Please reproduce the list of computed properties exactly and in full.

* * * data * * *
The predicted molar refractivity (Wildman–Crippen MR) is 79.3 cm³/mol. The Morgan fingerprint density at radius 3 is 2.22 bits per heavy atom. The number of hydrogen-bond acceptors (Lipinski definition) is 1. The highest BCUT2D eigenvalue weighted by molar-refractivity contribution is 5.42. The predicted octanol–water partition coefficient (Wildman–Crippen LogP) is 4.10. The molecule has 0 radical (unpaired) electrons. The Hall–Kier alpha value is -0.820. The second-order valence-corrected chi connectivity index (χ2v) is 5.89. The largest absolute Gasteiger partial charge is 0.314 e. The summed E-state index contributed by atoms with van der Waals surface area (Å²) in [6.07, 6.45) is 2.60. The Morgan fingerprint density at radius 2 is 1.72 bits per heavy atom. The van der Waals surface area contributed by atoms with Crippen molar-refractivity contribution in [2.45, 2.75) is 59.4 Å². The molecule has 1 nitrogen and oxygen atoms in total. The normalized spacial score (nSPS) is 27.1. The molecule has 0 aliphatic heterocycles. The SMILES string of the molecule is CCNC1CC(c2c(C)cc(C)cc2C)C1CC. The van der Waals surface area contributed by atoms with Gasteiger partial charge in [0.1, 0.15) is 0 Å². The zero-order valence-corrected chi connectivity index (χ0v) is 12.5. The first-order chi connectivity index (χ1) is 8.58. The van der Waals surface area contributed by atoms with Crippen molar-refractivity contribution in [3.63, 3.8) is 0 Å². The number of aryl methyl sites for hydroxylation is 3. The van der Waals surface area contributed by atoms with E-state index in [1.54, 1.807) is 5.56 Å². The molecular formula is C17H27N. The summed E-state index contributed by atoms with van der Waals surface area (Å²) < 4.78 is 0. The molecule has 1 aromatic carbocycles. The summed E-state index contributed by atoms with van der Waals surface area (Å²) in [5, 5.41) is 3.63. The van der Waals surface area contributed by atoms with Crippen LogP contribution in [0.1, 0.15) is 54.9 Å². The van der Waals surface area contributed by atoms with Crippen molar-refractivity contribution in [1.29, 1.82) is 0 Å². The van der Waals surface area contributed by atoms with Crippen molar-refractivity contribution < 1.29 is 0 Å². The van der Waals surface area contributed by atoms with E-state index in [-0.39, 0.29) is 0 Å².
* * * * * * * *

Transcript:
The predicted molar refractivity (Wildman–Crippen MR) is 79.3 cm³/mol. The Morgan fingerprint density at radius 3 is 2.22 bits per heavy atom. The number of hydrogen-bond acceptors (Lipinski definition) is 1. The highest BCUT2D eigenvalue weighted by molar-refractivity contribution is 5.42. The predicted octanol–water partition coefficient (Wildman–Crippen LogP) is 4.10. The molecule has 0 radical (unpaired) electrons. The Hall–Kier alpha value is -0.820. The second-order valence-corrected chi connectivity index (χ2v) is 5.89. The largest absolute Gasteiger partial charge is 0.314 e. The summed E-state index contributed by atoms with van der Waals surface area (Å²) in [6.07, 6.45) is 2.60. The Morgan fingerprint density at radius 2 is 1.72 bits per heavy atom. The van der Waals surface area contributed by atoms with Crippen molar-refractivity contribution in [2.45, 2.75) is 59.4 Å². The molecule has 1 nitrogen and oxygen atoms in total. The normalized spacial score (nSPS) is 27.1. The molecule has 0 aliphatic heterocycles. The SMILES string of the molecule is CCNC1CC(c2c(C)cc(C)cc2C)C1CC. The van der Waals surface area contributed by atoms with Gasteiger partial charge in [0.1, 0.15) is 0 Å². The zero-order valence-corrected chi connectivity index (χ0v) is 12.5. The first-order chi connectivity index (χ1) is 8.58. The van der Waals surface area contributed by atoms with Crippen molar-refractivity contribution in [3.63, 3.8) is 0 Å². The number of aryl methyl sites for hydroxylation is 3. The van der Waals surface area contributed by atoms with E-state index in [1.54, 1.807) is 5.56 Å². The molecular formula is C17H27N. The summed E-state index contributed by atoms with van der Waals surface area (Å²) < 4.78 is 0. The molecule has 1 aromatic carbocycles. The summed E-state index contributed by atoms with van der Waals surface area (Å²) in [5, 5.41) is 3.63. The van der Waals surface area contributed by atoms with Crippen LogP contribution in [0.1, 0.15) is 54.9 Å². The van der Waals surface area contributed by atoms with Crippen molar-refractivity contribution in [1.29, 1.82) is 0 Å². The van der Waals surface area contributed by atoms with Crippen molar-refractivity contribution < 1.29 is 0 Å². The van der Waals surface area contributed by atoms with E-state index in [-0.39, 0.29) is 0 Å².